• White Rabbit Japan — This is another online store (that offers international shipping), and they break material down by level. They also have some bilingual comics and other educational materials that use manga and illustrations in the learning process.

2. Compare the manga and its English version.

Once you are familiar with the story and feel ready to concentrate exclusively on reading, sit down with the manga and its English translation. It can be really hard to look up unfamiliar grammar forms, so I like to do a close comparison between the Japanese and the English versions to help me understand what I’m reading.

For example, in chapter 10 of “One Punch Man,” when Saitama agrees to help the S-Class heroes fight impending peril because “どうせ暇だから” (どうせ ひま だから — “I’ve got free time”), I wasn’t familiar with such a casual phrase, even though I knew ひま as “free time.”  But I caught on to the joke much faster because I read it in English alongside the Japanese.

Having the English copy on hand can also save you loads of time looking up unknown kanji and vocab. You can just check how the word has been translated, rather than having to get out your dictionary or translator. Of course, there are always variations between translations so I still like to note down the unfamiliar words to check up on later.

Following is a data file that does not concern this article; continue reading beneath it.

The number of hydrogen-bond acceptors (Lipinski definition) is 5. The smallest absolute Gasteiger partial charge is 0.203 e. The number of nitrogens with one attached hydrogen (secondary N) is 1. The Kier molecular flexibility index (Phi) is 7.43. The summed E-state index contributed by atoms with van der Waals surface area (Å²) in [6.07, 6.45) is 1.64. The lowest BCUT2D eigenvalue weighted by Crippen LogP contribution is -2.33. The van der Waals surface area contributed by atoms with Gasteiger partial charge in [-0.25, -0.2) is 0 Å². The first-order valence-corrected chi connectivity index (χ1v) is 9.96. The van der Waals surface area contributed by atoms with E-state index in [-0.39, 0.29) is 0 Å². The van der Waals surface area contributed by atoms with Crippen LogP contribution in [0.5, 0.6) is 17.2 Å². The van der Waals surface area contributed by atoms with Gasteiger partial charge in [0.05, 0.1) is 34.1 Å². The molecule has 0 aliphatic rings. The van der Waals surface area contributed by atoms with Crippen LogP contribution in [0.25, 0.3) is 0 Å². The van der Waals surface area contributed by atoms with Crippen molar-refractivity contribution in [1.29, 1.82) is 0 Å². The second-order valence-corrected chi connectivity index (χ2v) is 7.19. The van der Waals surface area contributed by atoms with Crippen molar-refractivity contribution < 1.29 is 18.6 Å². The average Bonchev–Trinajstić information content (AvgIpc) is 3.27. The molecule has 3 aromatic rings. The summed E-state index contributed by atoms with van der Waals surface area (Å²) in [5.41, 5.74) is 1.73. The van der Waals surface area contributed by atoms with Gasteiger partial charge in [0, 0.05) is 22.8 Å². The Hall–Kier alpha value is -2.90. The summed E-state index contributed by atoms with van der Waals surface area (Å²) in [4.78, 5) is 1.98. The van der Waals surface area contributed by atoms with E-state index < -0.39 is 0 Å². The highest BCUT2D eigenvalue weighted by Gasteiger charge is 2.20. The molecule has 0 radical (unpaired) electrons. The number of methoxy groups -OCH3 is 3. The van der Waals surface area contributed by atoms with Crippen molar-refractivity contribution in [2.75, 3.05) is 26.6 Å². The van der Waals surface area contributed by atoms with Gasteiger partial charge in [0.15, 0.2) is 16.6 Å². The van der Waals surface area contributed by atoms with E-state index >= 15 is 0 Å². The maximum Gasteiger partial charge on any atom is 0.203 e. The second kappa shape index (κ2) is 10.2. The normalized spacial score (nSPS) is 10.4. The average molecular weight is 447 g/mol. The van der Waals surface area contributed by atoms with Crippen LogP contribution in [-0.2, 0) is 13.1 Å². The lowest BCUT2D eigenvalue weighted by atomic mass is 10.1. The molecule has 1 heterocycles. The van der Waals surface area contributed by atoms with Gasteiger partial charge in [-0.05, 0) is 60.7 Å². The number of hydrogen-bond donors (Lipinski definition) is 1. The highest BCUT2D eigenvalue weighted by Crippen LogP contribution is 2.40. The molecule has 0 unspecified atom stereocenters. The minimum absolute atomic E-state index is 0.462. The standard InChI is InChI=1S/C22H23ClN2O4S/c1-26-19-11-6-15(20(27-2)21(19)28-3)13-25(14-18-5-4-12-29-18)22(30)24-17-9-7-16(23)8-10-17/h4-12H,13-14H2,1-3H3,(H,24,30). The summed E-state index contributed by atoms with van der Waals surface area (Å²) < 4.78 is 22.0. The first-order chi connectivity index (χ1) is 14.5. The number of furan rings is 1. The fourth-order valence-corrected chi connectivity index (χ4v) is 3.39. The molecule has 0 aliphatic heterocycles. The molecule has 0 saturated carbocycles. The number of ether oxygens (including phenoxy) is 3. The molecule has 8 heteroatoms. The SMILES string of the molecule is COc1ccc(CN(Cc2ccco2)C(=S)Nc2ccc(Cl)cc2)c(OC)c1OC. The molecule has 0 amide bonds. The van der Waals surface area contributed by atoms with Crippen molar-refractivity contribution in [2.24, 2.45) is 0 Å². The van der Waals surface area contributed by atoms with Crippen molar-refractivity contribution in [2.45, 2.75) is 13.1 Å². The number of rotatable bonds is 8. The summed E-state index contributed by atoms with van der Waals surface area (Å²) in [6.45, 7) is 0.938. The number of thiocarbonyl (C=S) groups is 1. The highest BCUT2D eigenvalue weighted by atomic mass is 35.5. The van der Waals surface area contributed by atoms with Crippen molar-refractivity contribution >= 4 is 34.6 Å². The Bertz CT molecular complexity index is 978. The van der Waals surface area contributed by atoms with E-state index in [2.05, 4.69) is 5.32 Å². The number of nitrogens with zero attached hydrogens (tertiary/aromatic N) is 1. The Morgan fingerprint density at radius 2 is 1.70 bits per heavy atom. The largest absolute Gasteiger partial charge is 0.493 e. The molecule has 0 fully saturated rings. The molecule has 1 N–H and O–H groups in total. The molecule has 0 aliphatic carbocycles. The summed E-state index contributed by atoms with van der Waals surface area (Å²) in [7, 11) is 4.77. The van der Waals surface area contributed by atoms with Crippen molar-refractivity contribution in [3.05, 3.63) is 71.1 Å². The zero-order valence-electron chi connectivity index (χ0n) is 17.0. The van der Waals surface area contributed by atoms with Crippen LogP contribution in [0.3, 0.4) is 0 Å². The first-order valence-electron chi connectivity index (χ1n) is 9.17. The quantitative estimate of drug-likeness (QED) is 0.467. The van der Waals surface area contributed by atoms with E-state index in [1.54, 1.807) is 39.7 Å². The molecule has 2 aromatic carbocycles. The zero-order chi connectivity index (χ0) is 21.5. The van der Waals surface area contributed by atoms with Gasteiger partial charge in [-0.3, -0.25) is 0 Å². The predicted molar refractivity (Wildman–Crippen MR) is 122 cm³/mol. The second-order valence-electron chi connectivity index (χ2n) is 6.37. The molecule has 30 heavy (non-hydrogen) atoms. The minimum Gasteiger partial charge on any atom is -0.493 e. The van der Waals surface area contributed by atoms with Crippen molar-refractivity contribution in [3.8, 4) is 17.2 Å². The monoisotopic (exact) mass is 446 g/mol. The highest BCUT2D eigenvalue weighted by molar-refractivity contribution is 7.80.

3. Gain exposure to more real-world Japanese media.

Don’t stop with manga—watch the anime versions of the manga when they exist, and branch out into more real-world Japanese like music, movies and TV shows while you’re at it. This will give you tons of exposure to all types of authentic Japanese as it’s used by native speakers.

This is actually the reason we created FluentU—it’s a language learning program and app that curates short clips from authentic Japanese media like anime and songs, then adds interactive subtitles, downloadable transcripts, and other great features to make Japanese media easier to understand and learn from. 

For example ,you might try learning Japanese with a clip from the opening song of “Death Note”: 

FluentU Anime Clip

The subtitles show the hiragana along with the regular Japanese subtitles, so you can also improve your reading. Other study tools include a video dictionary, flashcards and personalized quizzes.  

FluentU is on both web and mobile (Android or iOS). 


So, there you have it.

Hooked yet?

With this introduction to high-quality titles, you’ll be well on your way to reading manga (and possibly becoming a fan)!